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Apple Feast

Apple Feast photo courtesy of flikr user Overduebook. Licensed under Creative Commons NC2.0.

One of the biggest complaints about WebRTC is the lack of support for it inside Safari and iOS’s webview. Sure you can use a SDK or build your own native iOS app, but that is a lot of work compared to Android which has Chrome and WebRTC inside the native webview on Android 5 (Lollipop) today. Apple being Apple provides no external indications on what it plans to do with WebRTC. It is unlikely they will completely ignore a W3C standard, but who knows if iOS support is coming tomorrow or in 2 years.

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Unnatural shrinkage. Photo courtesy Flikr user Ed Schipul

Unnatural shrinkage. Photo courtesy Flikr user Ed Schipul

One evening last week, I was nerd-sniped by a question Max Ogden asked:

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That is quite an interesting question. I somewhat dislike using Session Description Protocol (SDP)  in the signaling protocol anyway and prefer nice JSON objects for the API and ugly XML blobs on the wire to the ugly SDP blobs used by the WebRTC API.

The question is really about the minimum amount of information that needs to be exchanged for a WebRTC connection to succeed.

 WebRTC uses ICE and DTLS to establish a secure connection between peers. This mandates two constraints:

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A couple of decades ago if you bought something of any reasonable complexity, odds are it came with a call center number you had to call in case something went wrong. Perhaps like the airline industry, economic pressures on contact centers shifted their modus operandi from customer delight to cost reduction. Unsurprisingly this has not done well for contact center public sentiment. Its no wonder the web came along to augment and replace much of this experience –  but no where near all it. Today, WebRTC offers a unique opportunity for contact centers to combine their two primary means of customer interaction – the web and phone calls – and entirely change the dynamic to the benefit of both sides.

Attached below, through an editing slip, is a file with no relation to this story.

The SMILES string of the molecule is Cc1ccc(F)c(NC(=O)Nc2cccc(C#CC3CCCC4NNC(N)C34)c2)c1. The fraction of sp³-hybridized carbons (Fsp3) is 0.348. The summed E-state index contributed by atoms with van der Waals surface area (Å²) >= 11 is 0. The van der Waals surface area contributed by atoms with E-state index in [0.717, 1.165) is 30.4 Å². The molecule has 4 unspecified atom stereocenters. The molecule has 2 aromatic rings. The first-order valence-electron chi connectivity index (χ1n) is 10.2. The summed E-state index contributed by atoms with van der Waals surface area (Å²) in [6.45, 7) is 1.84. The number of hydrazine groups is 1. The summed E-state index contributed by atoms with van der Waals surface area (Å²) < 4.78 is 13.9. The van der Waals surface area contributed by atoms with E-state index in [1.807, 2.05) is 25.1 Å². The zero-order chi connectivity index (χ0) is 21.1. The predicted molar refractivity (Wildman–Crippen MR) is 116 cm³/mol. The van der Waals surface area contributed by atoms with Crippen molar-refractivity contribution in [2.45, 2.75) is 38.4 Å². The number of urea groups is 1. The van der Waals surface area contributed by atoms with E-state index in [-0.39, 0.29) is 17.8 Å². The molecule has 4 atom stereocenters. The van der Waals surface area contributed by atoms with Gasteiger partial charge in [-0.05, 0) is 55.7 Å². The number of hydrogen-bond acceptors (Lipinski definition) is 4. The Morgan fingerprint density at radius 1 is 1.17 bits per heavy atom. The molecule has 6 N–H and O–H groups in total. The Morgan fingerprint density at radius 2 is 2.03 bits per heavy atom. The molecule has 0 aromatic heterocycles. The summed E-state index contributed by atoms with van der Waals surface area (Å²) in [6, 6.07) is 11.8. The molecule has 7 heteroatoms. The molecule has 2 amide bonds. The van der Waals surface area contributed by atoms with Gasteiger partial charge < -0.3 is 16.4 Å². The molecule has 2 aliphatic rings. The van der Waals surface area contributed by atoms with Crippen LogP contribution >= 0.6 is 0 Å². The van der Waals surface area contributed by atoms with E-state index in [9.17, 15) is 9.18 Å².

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I was starting to work with a big dataset and was dreading the idea of bogging down my machine with MySQL or SQLServer, so I decided to give Google’s BigQuery a try. Before I got into my project, I was pleasantly surprised to a public GitHub dataset was readily available. Tsahi does a cursory analysis of WebRTC projects on GitHub by manually counting search results every month. I was also inspired by Billy Chia‘s great NoJitter post analyzing WebRTC topics on Stack Overflow.

I was curious to see if I could extract some details from GitHub to see:

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There have been many major WebRTC launches in the past months including Facebook and KimDotCom. Before those, Mozilla started bundling a new WebRTC calling service right into Firefox. Of course we wanted to check out to see how it worked.

To help do this we called on the big guns – webrtcHacks guest columnist Philipp Hancke. Philipp is one of the smartest guys in WebRTC outside of Google. In addition to his paid work for &yet he is the leading non-googler to contribute to the webrtc demos and samples and is also a major contributor to the Jitsi Meet and strophe.jingle projects. Google even asks him to proof-read their WebRTC release notes.

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Sorry. We really wanted to do a post-cap of the W3C WebRTC and IETF RTCweb meetings that took place at the end of October and November, but we did not get to it. Victor and Reid provided some commentary on the codec debate prior to the IETF discussion. The outcome of that discussion was widely publicized and we did not have a lot of value to add to this for the developer community.